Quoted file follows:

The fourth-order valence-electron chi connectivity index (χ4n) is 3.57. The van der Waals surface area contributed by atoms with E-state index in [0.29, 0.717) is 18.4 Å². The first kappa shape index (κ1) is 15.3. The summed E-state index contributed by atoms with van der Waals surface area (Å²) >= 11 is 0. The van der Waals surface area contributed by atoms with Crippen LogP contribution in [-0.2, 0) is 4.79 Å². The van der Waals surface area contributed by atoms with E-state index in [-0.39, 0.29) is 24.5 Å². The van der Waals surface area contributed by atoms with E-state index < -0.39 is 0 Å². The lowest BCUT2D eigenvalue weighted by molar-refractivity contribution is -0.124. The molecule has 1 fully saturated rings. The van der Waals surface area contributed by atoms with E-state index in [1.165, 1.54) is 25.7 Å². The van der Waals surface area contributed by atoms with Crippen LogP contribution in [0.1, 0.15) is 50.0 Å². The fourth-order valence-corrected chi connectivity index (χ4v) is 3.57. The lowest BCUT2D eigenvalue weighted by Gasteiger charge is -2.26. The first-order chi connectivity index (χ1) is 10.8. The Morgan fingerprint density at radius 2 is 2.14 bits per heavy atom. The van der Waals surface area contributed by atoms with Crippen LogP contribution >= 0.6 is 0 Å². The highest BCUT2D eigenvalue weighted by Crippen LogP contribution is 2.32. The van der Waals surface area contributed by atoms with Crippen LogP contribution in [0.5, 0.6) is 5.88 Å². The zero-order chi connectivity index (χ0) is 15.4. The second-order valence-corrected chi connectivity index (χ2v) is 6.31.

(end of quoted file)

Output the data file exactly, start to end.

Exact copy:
The fourth-order valence-electron chi connectivity index (χ4n) is 3.57. The van der Waals surface area contributed by atoms with E-state index in [0.29, 0.717) is 18.4 Å². The first kappa shape index (κ1) is 15.3. The summed E-state index contributed by atoms with van der Waals surface area (Å²) >= 11 is 0. The van der Waals surface area contributed by atoms with Crippen LogP contribution in [-0.2, 0) is 4.79 Å². The van der Waals surface area contributed by atoms with E-state index in [-0.39, 0.29) is 24.5 Å². The van der Waals surface area contributed by atoms with E-state index < -0.39 is 0 Å². The lowest BCUT2D eigenvalue weighted by molar-refractivity contribution is -0.124. The molecule has 1 fully saturated rings. The van der Waals surface area contributed by atoms with E-state index in [1.165, 1.54) is 25.7 Å². The van der Waals surface area contributed by atoms with Crippen LogP contribution in [0.1, 0.15) is 50.0 Å². The fourth-order valence-corrected chi connectivity index (χ4v) is 3.57. The lowest BCUT2D eigenvalue weighted by Gasteiger charge is -2.26. The first-order chi connectivity index (χ1) is 10.8. The Morgan fingerprint density at radius 2 is 2.14 bits per heavy atom. The van der Waals surface area contributed by atoms with Crippen LogP contribution >= 0.6 is 0 Å². The highest BCUT2D eigenvalue weighted by Crippen LogP contribution is 2.32. The van der Waals surface area contributed by atoms with Crippen LogP contribution in [0.5, 0.6) is 5.88 Å². The zero-order chi connectivity index (χ0) is 15.4. The second-order valence-corrected chi connectivity index (χ2v) is 6.31.